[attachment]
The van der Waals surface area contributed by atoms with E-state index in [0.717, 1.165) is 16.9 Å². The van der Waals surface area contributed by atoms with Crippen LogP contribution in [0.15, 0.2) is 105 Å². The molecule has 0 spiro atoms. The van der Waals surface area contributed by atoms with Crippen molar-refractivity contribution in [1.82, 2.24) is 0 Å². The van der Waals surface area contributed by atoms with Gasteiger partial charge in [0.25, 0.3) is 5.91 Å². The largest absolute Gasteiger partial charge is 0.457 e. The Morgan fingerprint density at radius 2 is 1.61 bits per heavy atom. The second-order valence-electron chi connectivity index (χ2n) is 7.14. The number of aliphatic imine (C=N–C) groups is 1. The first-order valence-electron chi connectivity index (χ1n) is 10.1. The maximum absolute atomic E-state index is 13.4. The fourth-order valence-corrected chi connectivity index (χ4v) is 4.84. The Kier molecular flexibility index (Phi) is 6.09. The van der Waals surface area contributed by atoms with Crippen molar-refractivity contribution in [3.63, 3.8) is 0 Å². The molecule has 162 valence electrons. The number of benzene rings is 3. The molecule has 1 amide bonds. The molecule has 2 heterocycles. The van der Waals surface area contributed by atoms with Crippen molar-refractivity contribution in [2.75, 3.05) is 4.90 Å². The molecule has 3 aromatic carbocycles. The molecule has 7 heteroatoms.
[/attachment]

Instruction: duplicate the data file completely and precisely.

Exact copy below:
The van der Waals surface area contributed by atoms with E-state index in [0.717, 1.165) is 16.9 Å². The van der Waals surface area contributed by atoms with Crippen LogP contribution in [0.15, 0.2) is 105 Å². The molecule has 0 spiro atoms. The van der Waals surface area contributed by atoms with Crippen molar-refractivity contribution in [1.82, 2.24) is 0 Å². The van der Waals surface area contributed by atoms with Gasteiger partial charge in [0.25, 0.3) is 5.91 Å². The largest absolute Gasteiger partial charge is 0.457 e. The Morgan fingerprint density at radius 2 is 1.61 bits per heavy atom. The second-order valence-electron chi connectivity index (χ2n) is 7.14. The number of aliphatic imine (C=N–C) groups is 1. The first-order valence-electron chi connectivity index (χ1n) is 10.1. The maximum absolute atomic E-state index is 13.4. The fourth-order valence-corrected chi connectivity index (χ4v) is 4.84. The Kier molecular flexibility index (Phi) is 6.09. The van der Waals surface area contributed by atoms with Crippen molar-refractivity contribution in [3.63, 3.8) is 0 Å². The molecule has 162 valence electrons. The number of benzene rings is 3. The molecule has 1 amide bonds. The molecule has 2 heterocycles. The van der Waals surface area contributed by atoms with Crippen molar-refractivity contribution in [2.75, 3.05) is 4.90 Å². The molecule has 3 aromatic carbocycles. The molecule has 7 heteroatoms.